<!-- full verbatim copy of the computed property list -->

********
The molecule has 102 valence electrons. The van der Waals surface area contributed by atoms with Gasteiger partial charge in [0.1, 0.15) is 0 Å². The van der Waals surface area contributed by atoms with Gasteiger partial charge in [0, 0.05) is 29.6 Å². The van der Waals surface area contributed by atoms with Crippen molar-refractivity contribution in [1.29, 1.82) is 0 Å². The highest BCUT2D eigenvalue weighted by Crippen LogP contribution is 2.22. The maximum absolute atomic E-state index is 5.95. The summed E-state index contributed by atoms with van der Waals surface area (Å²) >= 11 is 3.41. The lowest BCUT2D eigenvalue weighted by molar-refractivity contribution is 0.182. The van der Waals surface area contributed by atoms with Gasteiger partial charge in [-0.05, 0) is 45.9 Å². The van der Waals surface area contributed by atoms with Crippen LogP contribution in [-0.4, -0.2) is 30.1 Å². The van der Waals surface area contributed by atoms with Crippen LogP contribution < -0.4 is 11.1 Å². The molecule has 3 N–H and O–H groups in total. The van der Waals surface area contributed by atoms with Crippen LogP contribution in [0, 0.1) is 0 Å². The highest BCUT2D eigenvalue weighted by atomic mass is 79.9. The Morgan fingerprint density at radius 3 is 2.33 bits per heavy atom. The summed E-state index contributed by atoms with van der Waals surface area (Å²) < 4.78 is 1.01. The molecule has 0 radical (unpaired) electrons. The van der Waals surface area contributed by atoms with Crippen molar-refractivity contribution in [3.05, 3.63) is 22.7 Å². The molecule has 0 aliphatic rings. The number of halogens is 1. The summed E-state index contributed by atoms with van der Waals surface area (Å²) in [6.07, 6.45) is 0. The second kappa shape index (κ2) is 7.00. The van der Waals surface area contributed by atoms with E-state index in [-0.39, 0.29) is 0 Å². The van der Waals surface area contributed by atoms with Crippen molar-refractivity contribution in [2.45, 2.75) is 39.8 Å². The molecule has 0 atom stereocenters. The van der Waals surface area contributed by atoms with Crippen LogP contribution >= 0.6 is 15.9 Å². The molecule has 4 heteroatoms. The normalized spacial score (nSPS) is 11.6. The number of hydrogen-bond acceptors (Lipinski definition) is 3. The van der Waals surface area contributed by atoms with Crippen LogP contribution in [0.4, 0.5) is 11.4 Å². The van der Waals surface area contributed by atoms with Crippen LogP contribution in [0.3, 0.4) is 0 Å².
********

The molecule has 102 valence electrons. The van der Waals surface area contributed by atoms with Gasteiger partial charge in [0.1, 0.15) is 0 Å². The van der Waals surface area contributed by atoms with Gasteiger partial charge in [0, 0.05) is 29.6 Å². The van der Waals surface area contributed by atoms with Crippen molar-refractivity contribution in [1.29, 1.82) is 0 Å². The highest BCUT2D eigenvalue weighted by Crippen LogP contribution is 2.22. The maximum absolute atomic E-state index is 5.95. The summed E-state index contributed by atoms with van der Waals surface area (Å²) >= 11 is 3.41. The lowest BCUT2D eigenvalue weighted by molar-refractivity contribution is 0.182. The van der Waals surface area contributed by atoms with Gasteiger partial charge in [-0.05, 0) is 45.9 Å². The van der Waals surface area contributed by atoms with Crippen LogP contribution in [-0.4, -0.2) is 30.1 Å². The van der Waals surface area contributed by atoms with Crippen LogP contribution < -0.4 is 11.1 Å². The molecule has 3 N–H and O–H groups in total. The van der Waals surface area contributed by atoms with Crippen LogP contribution in [0, 0.1) is 0 Å². The highest BCUT2D eigenvalue weighted by atomic mass is 79.9. The Morgan fingerprint density at radius 3 is 2.33 bits per heavy atom. The summed E-state index contributed by atoms with van der Waals surface area (Å²) < 4.78 is 1.01. The molecule has 0 radical (unpaired) electrons. The van der Waals surface area contributed by atoms with Crippen molar-refractivity contribution in [3.05, 3.63) is 22.7 Å². The molecule has 0 aliphatic rings. The number of halogens is 1. The summed E-state index contributed by atoms with van der Waals surface area (Å²) in [6.07, 6.45) is 0. The second kappa shape index (κ2) is 7.00. The van der Waals surface area contributed by atoms with E-state index in [-0.39, 0.29) is 0 Å². The van der Waals surface area contributed by atoms with Crippen molar-refractivity contribution in [2.45, 2.75) is 39.8 Å². The molecule has 0 atom stereocenters. The van der Waals surface area contributed by atoms with Crippen LogP contribution >= 0.6 is 15.9 Å². The molecule has 4 heteroatoms. The normalized spacial score (nSPS) is 11.6. The number of hydrogen-bond acceptors (Lipinski definition) is 3. The van der Waals surface area contributed by atoms with Crippen LogP contribution in [0.4, 0.5) is 11.4 Å². The van der Waals surface area contributed by atoms with Crippen LogP contribution in [0.3, 0.4) is 0 Å².